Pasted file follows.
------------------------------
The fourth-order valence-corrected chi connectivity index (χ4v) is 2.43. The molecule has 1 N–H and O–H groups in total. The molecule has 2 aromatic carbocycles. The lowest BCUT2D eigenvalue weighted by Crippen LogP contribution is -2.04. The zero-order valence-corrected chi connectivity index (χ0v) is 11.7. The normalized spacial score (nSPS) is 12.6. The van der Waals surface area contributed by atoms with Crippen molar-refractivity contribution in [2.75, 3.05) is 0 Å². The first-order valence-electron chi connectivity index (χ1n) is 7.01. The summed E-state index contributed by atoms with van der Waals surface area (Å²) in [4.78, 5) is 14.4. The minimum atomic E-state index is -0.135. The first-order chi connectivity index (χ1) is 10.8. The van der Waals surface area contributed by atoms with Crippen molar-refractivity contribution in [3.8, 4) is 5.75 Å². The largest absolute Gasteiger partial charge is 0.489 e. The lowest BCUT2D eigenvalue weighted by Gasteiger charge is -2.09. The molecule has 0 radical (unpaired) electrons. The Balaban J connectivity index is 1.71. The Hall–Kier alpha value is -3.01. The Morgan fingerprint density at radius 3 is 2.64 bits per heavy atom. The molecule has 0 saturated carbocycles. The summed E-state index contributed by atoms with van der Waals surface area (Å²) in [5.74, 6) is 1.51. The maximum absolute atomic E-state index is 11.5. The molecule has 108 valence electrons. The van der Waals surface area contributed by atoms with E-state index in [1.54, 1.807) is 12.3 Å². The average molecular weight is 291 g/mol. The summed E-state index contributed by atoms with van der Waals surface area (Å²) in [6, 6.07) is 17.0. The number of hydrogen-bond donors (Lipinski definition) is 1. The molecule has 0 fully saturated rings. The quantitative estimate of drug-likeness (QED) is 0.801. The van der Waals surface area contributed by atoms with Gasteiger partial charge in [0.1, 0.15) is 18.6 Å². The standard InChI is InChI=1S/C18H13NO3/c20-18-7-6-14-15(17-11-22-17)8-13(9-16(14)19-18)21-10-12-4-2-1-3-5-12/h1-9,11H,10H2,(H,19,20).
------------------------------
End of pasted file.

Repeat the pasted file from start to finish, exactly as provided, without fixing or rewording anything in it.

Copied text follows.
The fourth-order valence-corrected chi connectivity index (χ4v) is 2.43. The molecule has 1 N–H and O–H groups in total. The molecule has 2 aromatic carbocycles. The lowest BCUT2D eigenvalue weighted by Crippen LogP contribution is -2.04. The zero-order valence-corrected chi connectivity index (χ0v) is 11.7. The normalized spacial score (nSPS) is 12.6. The van der Waals surface area contributed by atoms with Crippen molar-refractivity contribution in [2.75, 3.05) is 0 Å². The first-order valence-electron chi connectivity index (χ1n) is 7.01. The summed E-state index contributed by atoms with van der Waals surface area (Å²) in [4.78, 5) is 14.4. The minimum atomic E-state index is -0.135. The first-order chi connectivity index (χ1) is 10.8. The van der Waals surface area contributed by atoms with Crippen molar-refractivity contribution in [3.8, 4) is 5.75 Å². The largest absolute Gasteiger partial charge is 0.489 e. The lowest BCUT2D eigenvalue weighted by Gasteiger charge is -2.09. The molecule has 0 radical (unpaired) electrons. The Balaban J connectivity index is 1.71. The Hall–Kier alpha value is -3.01. The Morgan fingerprint density at radius 3 is 2.64 bits per heavy atom. The molecule has 0 saturated carbocycles. The summed E-state index contributed by atoms with van der Waals surface area (Å²) in [5.74, 6) is 1.51. The maximum absolute atomic E-state index is 11.5. The molecule has 108 valence electrons. The van der Waals surface area contributed by atoms with E-state index in [1.54, 1.807) is 12.3 Å². The average molecular weight is 291 g/mol. The summed E-state index contributed by atoms with van der Waals surface area (Å²) in [6, 6.07) is 17.0. The number of hydrogen-bond donors (Lipinski definition) is 1. The molecule has 0 fully saturated rings. The quantitative estimate of drug-likeness (QED) is 0.801. The van der Waals surface area contributed by atoms with Gasteiger partial charge in [0.1, 0.15) is 18.6 Å². The standard InChI is InChI=1S/C18H13NO3/c20-18-7-6-14-15(17-11-22-17)8-13(9-16(14)19-18)21-10-12-4-2-1-3-5-12/h1-9,11H,10H2,(H,19,20).